Boy giving giftThey can be anyone. Your sister-in-law. Your cousin. The family friend you’ve known since birth. They’re known as snobs, but let’s call them differently standarded people who, for one reason or another, have to be in your life.

Some of them are perfectly nice. And it’s not always about money. Take the situation with my family friend. I got her daughter the Little People dollhouse for her birthday. What kid doesn’t love Little People? I even sprang for the house. That’s top notch! Usually I just get the minivan.

At the party, a handcrafted wooden dollhouse stared me in the face.

“Beautiful, huh?” a fellow mom said. “Cheryl had it custom made, since she doesn’t believe in plastic toys.”

“Believe in”? I wasn’t expecting the kid to worship the toy, but I did imagine she’d be allowed to play with it.

To Cheryl’s credit, she ooo-ed and aahh-ed over it as if she didn’t consider it blasphemy.

Some are not so nice. And sometimes it is about money. One of my friends got her niece a cute outfit from the Children’s Place only to later hear her sister-in-law say she wouldn’t dare get a present that came in anything but a Nordstrom box.

“Next year,” my friend said, “I’m getting an outfit from Target and putting it in a Nordstrom box.”

If you have the chutzpah to pull that off, then hats off to you. For the rest of us chickens, here’s a suggestion:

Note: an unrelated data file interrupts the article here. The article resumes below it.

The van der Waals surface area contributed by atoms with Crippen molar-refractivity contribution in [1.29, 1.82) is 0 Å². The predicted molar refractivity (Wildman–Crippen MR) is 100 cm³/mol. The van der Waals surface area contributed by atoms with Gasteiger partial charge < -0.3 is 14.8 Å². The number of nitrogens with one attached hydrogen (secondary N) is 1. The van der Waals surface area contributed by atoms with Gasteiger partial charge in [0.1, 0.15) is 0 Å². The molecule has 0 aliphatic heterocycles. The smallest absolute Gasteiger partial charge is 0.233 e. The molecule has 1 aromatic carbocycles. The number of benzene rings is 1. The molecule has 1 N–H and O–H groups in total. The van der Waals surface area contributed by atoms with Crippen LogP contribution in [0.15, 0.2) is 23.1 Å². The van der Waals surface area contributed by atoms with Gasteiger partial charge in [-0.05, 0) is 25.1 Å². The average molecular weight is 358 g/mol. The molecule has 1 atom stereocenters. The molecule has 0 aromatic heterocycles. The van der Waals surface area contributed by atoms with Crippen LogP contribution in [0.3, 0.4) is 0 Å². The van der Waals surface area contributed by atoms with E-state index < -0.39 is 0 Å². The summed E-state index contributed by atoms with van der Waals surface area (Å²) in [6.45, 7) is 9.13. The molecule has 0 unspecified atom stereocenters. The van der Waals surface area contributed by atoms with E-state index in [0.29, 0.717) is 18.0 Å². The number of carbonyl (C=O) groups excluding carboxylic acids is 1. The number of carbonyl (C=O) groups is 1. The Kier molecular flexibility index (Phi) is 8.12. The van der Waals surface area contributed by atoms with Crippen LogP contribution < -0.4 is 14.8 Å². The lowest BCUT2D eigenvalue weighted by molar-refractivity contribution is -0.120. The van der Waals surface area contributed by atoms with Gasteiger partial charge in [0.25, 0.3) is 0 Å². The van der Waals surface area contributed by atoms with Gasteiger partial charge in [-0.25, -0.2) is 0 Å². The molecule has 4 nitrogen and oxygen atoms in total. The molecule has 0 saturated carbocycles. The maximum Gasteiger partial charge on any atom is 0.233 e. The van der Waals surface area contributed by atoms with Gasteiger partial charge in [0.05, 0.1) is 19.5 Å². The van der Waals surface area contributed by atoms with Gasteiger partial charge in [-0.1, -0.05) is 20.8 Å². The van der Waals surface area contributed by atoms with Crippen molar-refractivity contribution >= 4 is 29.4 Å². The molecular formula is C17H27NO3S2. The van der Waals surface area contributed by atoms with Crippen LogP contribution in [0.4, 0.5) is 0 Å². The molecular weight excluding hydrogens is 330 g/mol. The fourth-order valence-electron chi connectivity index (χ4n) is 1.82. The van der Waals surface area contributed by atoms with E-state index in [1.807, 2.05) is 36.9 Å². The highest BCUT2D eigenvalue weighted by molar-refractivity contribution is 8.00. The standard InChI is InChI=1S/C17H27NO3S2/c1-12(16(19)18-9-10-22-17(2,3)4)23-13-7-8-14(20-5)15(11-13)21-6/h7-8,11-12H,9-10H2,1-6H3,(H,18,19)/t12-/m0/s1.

Go Personalized

If dropping $50 on a shirt the kid’ll outgrow in six months offends your value system, don’t do it! The appeal of personalized gifts is that they’re super-thoughtful and come in a variety of prices.


  1. The personalized bench. One Step Ahead offers a wooden one with the child’s name. The letters come out like puzzle pieces, which helps the child learn the letters of his or her name. Orders take 4 to 5 weeks to process, so if your Nordstrom-loving cousin just had a baby, order the stool, like, now and give it on the kid’s first birthday.
  2. A Build-a-Bear. Dress it in an outfit the child will like, and your kids can record a message inside. It can cost around $25 if you forgo the outfit, or upwards of $50 if you go nuts.


Books are always good, but personalized books are even better.

  1. Books with the child’s name. My mom once got a book (from Happy Kids Productions) in which my daughter was the protagonist and the other characters were the guys from Sesame Street. My daughter was riveted. And it cost all of 12 bucks.
  2. Autographed books. Some websites (like Books of Wonder and Quail Ridge Books & Music) sell children’s books signed by the author. These books won’t have the birthday child’s name, but they’re still thoughtful and special. If you really want a book dedicated to the child, research book signings at your local bookstore—and bring your own kids with you. Hearing an author talk about and read from his or her book—and getting one signed to them—is a great way to instill a love of reading.
Tell us how you deal with buying birthday gifts. Do you go overboard? Do you have a budget?